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Patrick Mahomes and Andy Reid led Chiefs from 2023’s wilderness to Super Bowl

It didn’t seem Kansas City could have success in the playoffs — but with its head coach and quarterback, it did.

AFC Championship - Kansas City Chiefs v Baltimore Ravens Photo by Rob Carr/Getty Images

After Sunday’s 17-10 upset win over the Baltimore Ravens in the AFC Championship, Kansas City Chiefs’ quarterback Patrick Mahomes is getting ready to play in his fourth Super Bowl in five years.

When people talk about the greatest players in history, the first thing they mention is hardware — and Mahomes has an eye on adding another Lombardi Trophy to the case at Arrowhead Stadium.

From champs to underdogs

The Chiefs struggled during the regular season. Sometimes, the offense sputtered. Outside of the locker room, there were murmurs that the team might not have what it takes to run it back to the Super Bowl

But inside the locker room, it was a different story.

“We always had everything we wanted in front of us,” Mahomes told reporters after Sunday’s win. “We had that mindset... No one hung their head — and everybody was ready to go. And now we’re going to the Super Bowl.”

Mahomes believes that head coach Andy Reid’s ability to have a consistent approach — whether the team is winning or losing — has been a key factor.

“There’s no difference,” said the quarterback. “The only time I’ve seen coach Reid — like, kind of a little bit more excited — is after winning the Super Bowl. Other than that, it’s like [he’s] the same exact person.”

Poking the bear

As Mahomes was going through his pregame warmups on Sunday, Ravens’ placekicker Justin Tucker tried to play head games with the opposing quarterback — but Mahomes seemed unfazed.

This was just another incident in a week full of people doubting that the Chiefs had what it would take to beat Baltimore.

Kansas City general manager Brett Veach doesn’t understand the thinking behind that kind of play against Mahomes.

“Why anyone would do that — throw shade at him like that?” he asked reporters after the game. “Because you know he’s going to give you his best shot anyway; there’s no need to poke the bear.

“But if they want to do it... well, we certainly appreciate it.”

60-minute title fight

Before the game, many had wondered whether Mahomes and the Chiefs could win postseason games on the road. There is much less doubt about that now.

“Yeah, it was cool,” he said, “just going into two hostile environments, having to come together as a team and to win those games and hold that trophy. It really was special.”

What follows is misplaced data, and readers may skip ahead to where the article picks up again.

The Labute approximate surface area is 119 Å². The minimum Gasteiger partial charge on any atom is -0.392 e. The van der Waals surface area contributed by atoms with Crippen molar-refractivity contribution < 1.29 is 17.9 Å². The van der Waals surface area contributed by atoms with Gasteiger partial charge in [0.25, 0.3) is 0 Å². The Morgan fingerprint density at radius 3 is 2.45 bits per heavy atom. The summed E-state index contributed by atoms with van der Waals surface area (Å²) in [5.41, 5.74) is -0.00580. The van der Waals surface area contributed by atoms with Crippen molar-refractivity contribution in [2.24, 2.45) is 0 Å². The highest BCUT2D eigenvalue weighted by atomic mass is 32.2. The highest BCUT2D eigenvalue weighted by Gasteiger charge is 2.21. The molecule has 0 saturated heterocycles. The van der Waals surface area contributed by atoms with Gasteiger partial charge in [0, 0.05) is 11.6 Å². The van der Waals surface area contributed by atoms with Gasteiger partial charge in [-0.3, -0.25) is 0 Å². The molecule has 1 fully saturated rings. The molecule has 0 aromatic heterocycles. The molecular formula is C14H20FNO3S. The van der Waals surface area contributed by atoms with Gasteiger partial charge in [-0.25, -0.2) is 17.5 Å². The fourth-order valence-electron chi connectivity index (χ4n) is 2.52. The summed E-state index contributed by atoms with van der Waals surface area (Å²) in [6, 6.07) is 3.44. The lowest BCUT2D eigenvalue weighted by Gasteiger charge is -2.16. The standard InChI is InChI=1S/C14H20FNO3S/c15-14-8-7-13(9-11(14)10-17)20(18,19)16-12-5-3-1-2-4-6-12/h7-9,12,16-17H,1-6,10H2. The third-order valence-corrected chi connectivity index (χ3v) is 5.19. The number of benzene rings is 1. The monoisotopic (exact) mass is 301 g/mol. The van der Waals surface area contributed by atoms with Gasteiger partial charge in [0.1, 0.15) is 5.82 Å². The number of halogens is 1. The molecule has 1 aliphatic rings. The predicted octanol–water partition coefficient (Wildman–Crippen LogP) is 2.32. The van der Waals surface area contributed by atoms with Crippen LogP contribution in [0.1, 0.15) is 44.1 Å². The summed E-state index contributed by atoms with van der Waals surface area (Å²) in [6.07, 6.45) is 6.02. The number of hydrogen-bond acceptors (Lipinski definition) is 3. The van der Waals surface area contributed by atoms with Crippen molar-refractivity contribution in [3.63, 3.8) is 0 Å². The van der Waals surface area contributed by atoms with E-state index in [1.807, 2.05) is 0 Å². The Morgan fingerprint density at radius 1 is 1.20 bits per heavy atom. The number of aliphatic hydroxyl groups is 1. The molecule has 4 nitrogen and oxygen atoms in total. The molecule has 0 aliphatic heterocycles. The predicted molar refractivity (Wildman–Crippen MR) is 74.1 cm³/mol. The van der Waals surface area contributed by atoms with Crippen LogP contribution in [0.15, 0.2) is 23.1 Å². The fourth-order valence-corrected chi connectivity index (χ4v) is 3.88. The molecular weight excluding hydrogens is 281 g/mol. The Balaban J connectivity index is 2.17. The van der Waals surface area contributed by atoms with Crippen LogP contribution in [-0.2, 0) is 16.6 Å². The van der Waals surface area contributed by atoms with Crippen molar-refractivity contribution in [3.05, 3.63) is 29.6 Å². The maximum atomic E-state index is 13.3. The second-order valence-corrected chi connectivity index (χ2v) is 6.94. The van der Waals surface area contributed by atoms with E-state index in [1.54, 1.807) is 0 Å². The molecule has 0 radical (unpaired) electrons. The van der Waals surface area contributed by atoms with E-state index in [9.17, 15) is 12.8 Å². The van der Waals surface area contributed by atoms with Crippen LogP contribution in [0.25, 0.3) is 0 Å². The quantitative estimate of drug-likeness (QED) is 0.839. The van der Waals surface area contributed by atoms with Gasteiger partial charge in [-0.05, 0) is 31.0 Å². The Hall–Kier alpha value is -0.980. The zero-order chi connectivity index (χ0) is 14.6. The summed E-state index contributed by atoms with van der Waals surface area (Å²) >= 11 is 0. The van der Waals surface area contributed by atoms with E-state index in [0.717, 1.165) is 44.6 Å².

Reid was especially impressed by how well Mahomes played early in the game.

“Pat Mahomes did a great job — as he normally does,” noted Reid. “But starting the game off with 11 completions? That’s something something special.”

Reid and offensive coordinator Matt Nagy came out on a heater, dialing up one of the team’s best drives of the season. It gained 86 yards on 10 plays — and culminated with an amazing 19-yard touchdown pass to tight end Travis Kelce.

As far as Mahomes is concerned, that’s all in a day’s work for Kelce.

“We heard about how great their defense was,” said the quarterback. “For Travis, that’s like, ‘All right, what can I do against this great defense?’

“So he has that mindset. He led us like that. [In] every single practice [and] every single walkthrough, he was focused in.”

Kelce had another big play early in the second quarter. On a third-and-5 (with the score tied 7-7), Mahomes scrambled in the backfield for what seemed like an eternity before floating a pass to Kelce back across his body. The tight end made a diving catch — but according to Mahomes, he was just trying to get open.

“I mean, of course, Travis ran the wrong route,” revealed the quarterback, “so he ended up getting the football... I was kind of trying to find a way to run, but they were doing a good job of containing me with the D-line. Then Travis just worked his way to get open... I threw the ball, and he made a heck of a catch. I mean, he’s a special player, man. And I always say it: when the lights get brighter, he plays better.”

This game, however, was all about defensive coordinator Steve Spagnuolo’s unit.

“Spags, it seems like when the games get bigger — when the challenges get higher — he performs even better,” marveled Mahomes. “The guys executed the game plan... they got timely turnovers...

“Whenever they’re rolling like that, I have to kind of manage my game... Even if we’re not having the success that I want to have, the defense is rolling and getting stops.

“Let’s just take the safe choice: get the ball to my hand, don’t turn the ball over, and let’s go win a football game.”

Unfinished business

This isn’t Mahomes’ first rodeo — but no matter how many Super Bowls you reach, you should never take one for granted.

“You never know how many you’re going to get to— or if you’re going to get to any, so it truly is special... But I’ve told them, I mean, the job’s not done.”

“He’s a legend,” said Veach of Mahomes. “So I mean, it’s a blessing that he’s part of this organization. He’s the best. And it’s hard to describe a player like him because he’s good in everything he does. He gives everyone that belief and hope... If we have No. 15 under center, we have a shot.”

It's Game Time.

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